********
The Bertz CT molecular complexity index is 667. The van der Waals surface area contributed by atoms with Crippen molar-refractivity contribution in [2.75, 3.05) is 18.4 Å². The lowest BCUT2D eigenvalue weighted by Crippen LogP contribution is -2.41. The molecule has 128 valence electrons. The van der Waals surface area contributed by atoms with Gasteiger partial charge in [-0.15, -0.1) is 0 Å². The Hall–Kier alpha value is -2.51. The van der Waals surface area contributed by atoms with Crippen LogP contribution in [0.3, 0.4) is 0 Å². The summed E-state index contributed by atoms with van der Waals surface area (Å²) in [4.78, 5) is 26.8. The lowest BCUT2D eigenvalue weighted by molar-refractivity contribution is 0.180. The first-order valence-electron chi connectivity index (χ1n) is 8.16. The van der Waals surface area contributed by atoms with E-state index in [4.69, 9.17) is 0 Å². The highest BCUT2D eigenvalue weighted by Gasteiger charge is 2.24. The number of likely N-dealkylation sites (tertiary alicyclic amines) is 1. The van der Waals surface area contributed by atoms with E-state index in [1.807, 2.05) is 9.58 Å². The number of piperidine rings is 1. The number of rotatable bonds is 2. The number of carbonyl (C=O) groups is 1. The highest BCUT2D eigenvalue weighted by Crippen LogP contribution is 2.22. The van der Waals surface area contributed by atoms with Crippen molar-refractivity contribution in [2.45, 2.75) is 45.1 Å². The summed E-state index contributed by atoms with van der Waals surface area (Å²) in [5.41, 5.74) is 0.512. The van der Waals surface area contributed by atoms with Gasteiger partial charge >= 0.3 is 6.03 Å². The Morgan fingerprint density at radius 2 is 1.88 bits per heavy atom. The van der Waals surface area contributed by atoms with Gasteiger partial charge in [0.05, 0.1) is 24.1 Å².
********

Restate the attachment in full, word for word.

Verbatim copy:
The Bertz CT molecular complexity index is 667. The van der Waals surface area contributed by atoms with Crippen molar-refractivity contribution in [2.75, 3.05) is 18.4 Å². The lowest BCUT2D eigenvalue weighted by Crippen LogP contribution is -2.41. The molecule has 128 valence electrons. The van der Waals surface area contributed by atoms with Gasteiger partial charge in [-0.15, -0.1) is 0 Å². The Hall–Kier alpha value is -2.51. The van der Waals surface area contributed by atoms with Crippen LogP contribution in [0.3, 0.4) is 0 Å². The summed E-state index contributed by atoms with van der Waals surface area (Å²) in [4.78, 5) is 26.8. The lowest BCUT2D eigenvalue weighted by molar-refractivity contribution is 0.180. The first-order valence-electron chi connectivity index (χ1n) is 8.16. The van der Waals surface area contributed by atoms with E-state index in [4.69, 9.17) is 0 Å². The highest BCUT2D eigenvalue weighted by Gasteiger charge is 2.24. The number of likely N-dealkylation sites (tertiary alicyclic amines) is 1. The van der Waals surface area contributed by atoms with E-state index in [1.807, 2.05) is 9.58 Å². The number of piperidine rings is 1. The number of rotatable bonds is 2. The number of carbonyl (C=O) groups is 1. The highest BCUT2D eigenvalue weighted by Crippen LogP contribution is 2.22. The van der Waals surface area contributed by atoms with Crippen molar-refractivity contribution in [2.45, 2.75) is 45.1 Å². The summed E-state index contributed by atoms with van der Waals surface area (Å²) in [5.41, 5.74) is 0.512. The van der Waals surface area contributed by atoms with Gasteiger partial charge >= 0.3 is 6.03 Å². The Morgan fingerprint density at radius 2 is 1.88 bits per heavy atom. The van der Waals surface area contributed by atoms with Gasteiger partial charge in [0.05, 0.1) is 24.1 Å².